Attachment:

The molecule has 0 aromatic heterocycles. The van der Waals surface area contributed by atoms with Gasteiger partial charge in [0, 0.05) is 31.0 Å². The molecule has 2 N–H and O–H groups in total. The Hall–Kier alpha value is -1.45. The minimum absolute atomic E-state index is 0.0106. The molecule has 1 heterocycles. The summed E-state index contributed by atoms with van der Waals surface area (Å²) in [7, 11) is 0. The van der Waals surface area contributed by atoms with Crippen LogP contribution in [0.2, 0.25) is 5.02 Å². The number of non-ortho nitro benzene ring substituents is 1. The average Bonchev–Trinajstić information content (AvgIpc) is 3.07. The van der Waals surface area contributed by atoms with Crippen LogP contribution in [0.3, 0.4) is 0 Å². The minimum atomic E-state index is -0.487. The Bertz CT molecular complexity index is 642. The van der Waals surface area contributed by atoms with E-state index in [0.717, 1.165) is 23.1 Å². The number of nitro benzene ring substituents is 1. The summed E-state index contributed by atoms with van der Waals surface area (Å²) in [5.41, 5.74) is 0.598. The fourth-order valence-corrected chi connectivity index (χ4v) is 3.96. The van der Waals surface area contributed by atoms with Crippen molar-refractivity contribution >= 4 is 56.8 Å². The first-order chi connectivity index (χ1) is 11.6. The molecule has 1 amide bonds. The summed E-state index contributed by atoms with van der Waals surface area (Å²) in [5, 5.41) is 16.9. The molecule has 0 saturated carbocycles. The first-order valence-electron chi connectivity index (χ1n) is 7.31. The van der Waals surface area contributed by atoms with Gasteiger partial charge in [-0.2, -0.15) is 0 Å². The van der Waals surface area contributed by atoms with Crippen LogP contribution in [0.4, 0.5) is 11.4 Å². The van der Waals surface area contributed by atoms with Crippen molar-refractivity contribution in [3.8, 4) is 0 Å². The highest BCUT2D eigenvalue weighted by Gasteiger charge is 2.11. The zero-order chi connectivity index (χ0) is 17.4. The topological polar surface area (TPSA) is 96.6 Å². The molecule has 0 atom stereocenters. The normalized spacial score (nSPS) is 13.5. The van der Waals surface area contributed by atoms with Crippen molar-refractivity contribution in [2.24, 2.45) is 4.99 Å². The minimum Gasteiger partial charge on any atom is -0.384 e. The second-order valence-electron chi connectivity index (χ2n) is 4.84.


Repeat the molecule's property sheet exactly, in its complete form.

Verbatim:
The molecule has 0 aromatic heterocycles. The van der Waals surface area contributed by atoms with Gasteiger partial charge in [0, 0.05) is 31.0 Å². The molecule has 2 N–H and O–H groups in total. The Hall–Kier alpha value is -1.45. The minimum absolute atomic E-state index is 0.0106. The molecule has 1 heterocycles. The summed E-state index contributed by atoms with van der Waals surface area (Å²) in [7, 11) is 0. The van der Waals surface area contributed by atoms with Crippen LogP contribution in [0.2, 0.25) is 5.02 Å². The number of non-ortho nitro benzene ring substituents is 1. The average Bonchev–Trinajstić information content (AvgIpc) is 3.07. The van der Waals surface area contributed by atoms with Crippen LogP contribution in [0.3, 0.4) is 0 Å². The minimum atomic E-state index is -0.487. The Bertz CT molecular complexity index is 642. The van der Waals surface area contributed by atoms with E-state index in [0.717, 1.165) is 23.1 Å². The number of nitro benzene ring substituents is 1. The summed E-state index contributed by atoms with van der Waals surface area (Å²) in [5.41, 5.74) is 0.598. The fourth-order valence-corrected chi connectivity index (χ4v) is 3.96. The van der Waals surface area contributed by atoms with Crippen molar-refractivity contribution >= 4 is 56.8 Å². The first-order chi connectivity index (χ1) is 11.6. The molecule has 1 amide bonds. The summed E-state index contributed by atoms with van der Waals surface area (Å²) in [5, 5.41) is 16.9. The molecule has 0 saturated carbocycles. The first-order valence-electron chi connectivity index (χ1n) is 7.31. The van der Waals surface area contributed by atoms with Gasteiger partial charge in [-0.2, -0.15) is 0 Å². The van der Waals surface area contributed by atoms with Crippen LogP contribution in [0.4, 0.5) is 11.4 Å². The van der Waals surface area contributed by atoms with Crippen molar-refractivity contribution in [3.8, 4) is 0 Å². The highest BCUT2D eigenvalue weighted by Gasteiger charge is 2.11. The zero-order chi connectivity index (χ0) is 17.4. The topological polar surface area (TPSA) is 96.6 Å². The molecule has 0 atom stereocenters. The normalized spacial score (nSPS) is 13.5. The van der Waals surface area contributed by atoms with Crippen molar-refractivity contribution in [2.24, 2.45) is 4.99 Å². The minimum Gasteiger partial charge on any atom is -0.384 e. The second-order valence-electron chi connectivity index (χ2n) is 4.84.